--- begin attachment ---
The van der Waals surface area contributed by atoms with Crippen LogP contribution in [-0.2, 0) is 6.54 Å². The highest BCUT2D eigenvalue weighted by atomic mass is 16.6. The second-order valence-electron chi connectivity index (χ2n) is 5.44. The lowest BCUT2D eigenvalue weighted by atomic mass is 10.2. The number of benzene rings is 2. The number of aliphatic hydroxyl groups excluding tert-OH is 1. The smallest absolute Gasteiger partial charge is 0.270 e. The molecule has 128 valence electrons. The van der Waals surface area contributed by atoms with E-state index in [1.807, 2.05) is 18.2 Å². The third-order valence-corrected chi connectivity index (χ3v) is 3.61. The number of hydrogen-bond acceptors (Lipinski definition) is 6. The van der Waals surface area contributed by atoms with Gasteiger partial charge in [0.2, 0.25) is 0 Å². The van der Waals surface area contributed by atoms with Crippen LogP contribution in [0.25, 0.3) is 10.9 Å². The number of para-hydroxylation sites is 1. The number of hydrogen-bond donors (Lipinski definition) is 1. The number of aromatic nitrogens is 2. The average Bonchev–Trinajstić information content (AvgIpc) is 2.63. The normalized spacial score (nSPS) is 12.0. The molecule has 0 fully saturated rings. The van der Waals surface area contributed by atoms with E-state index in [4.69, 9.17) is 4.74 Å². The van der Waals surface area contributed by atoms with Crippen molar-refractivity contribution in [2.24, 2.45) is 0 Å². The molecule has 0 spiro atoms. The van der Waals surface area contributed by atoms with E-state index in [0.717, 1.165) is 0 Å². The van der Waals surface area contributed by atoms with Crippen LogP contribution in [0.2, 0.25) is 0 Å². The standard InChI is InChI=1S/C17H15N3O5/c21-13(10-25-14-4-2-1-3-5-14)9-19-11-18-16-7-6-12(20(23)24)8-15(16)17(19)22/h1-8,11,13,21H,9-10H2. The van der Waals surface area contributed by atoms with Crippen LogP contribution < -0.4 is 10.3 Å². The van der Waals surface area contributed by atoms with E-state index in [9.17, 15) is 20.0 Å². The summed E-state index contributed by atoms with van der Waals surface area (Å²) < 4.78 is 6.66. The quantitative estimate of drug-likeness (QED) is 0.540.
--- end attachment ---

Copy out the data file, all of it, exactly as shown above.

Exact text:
The van der Waals surface area contributed by atoms with Crippen LogP contribution in [-0.2, 0) is 6.54 Å². The highest BCUT2D eigenvalue weighted by atomic mass is 16.6. The second-order valence-electron chi connectivity index (χ2n) is 5.44. The lowest BCUT2D eigenvalue weighted by atomic mass is 10.2. The number of benzene rings is 2. The number of aliphatic hydroxyl groups excluding tert-OH is 1. The smallest absolute Gasteiger partial charge is 0.270 e. The molecule has 128 valence electrons. The van der Waals surface area contributed by atoms with E-state index in [1.807, 2.05) is 18.2 Å². The third-order valence-corrected chi connectivity index (χ3v) is 3.61. The number of hydrogen-bond acceptors (Lipinski definition) is 6. The van der Waals surface area contributed by atoms with Gasteiger partial charge in [0.2, 0.25) is 0 Å². The van der Waals surface area contributed by atoms with Crippen LogP contribution in [0.25, 0.3) is 10.9 Å². The number of para-hydroxylation sites is 1. The number of hydrogen-bond donors (Lipinski definition) is 1. The number of aromatic nitrogens is 2. The average Bonchev–Trinajstić information content (AvgIpc) is 2.63. The normalized spacial score (nSPS) is 12.0. The molecule has 0 fully saturated rings. The van der Waals surface area contributed by atoms with E-state index in [4.69, 9.17) is 4.74 Å². The van der Waals surface area contributed by atoms with Crippen molar-refractivity contribution in [2.24, 2.45) is 0 Å². The molecule has 0 spiro atoms. The van der Waals surface area contributed by atoms with E-state index in [0.717, 1.165) is 0 Å². The van der Waals surface area contributed by atoms with Crippen LogP contribution in [0.2, 0.25) is 0 Å². The standard InChI is InChI=1S/C17H15N3O5/c21-13(10-25-14-4-2-1-3-5-14)9-19-11-18-16-7-6-12(20(23)24)8-15(16)17(19)22/h1-8,11,13,21H,9-10H2. The van der Waals surface area contributed by atoms with Crippen LogP contribution < -0.4 is 10.3 Å². The van der Waals surface area contributed by atoms with E-state index in [9.17, 15) is 20.0 Å². The summed E-state index contributed by atoms with van der Waals surface area (Å²) < 4.78 is 6.66. The quantitative estimate of drug-likeness (QED) is 0.540.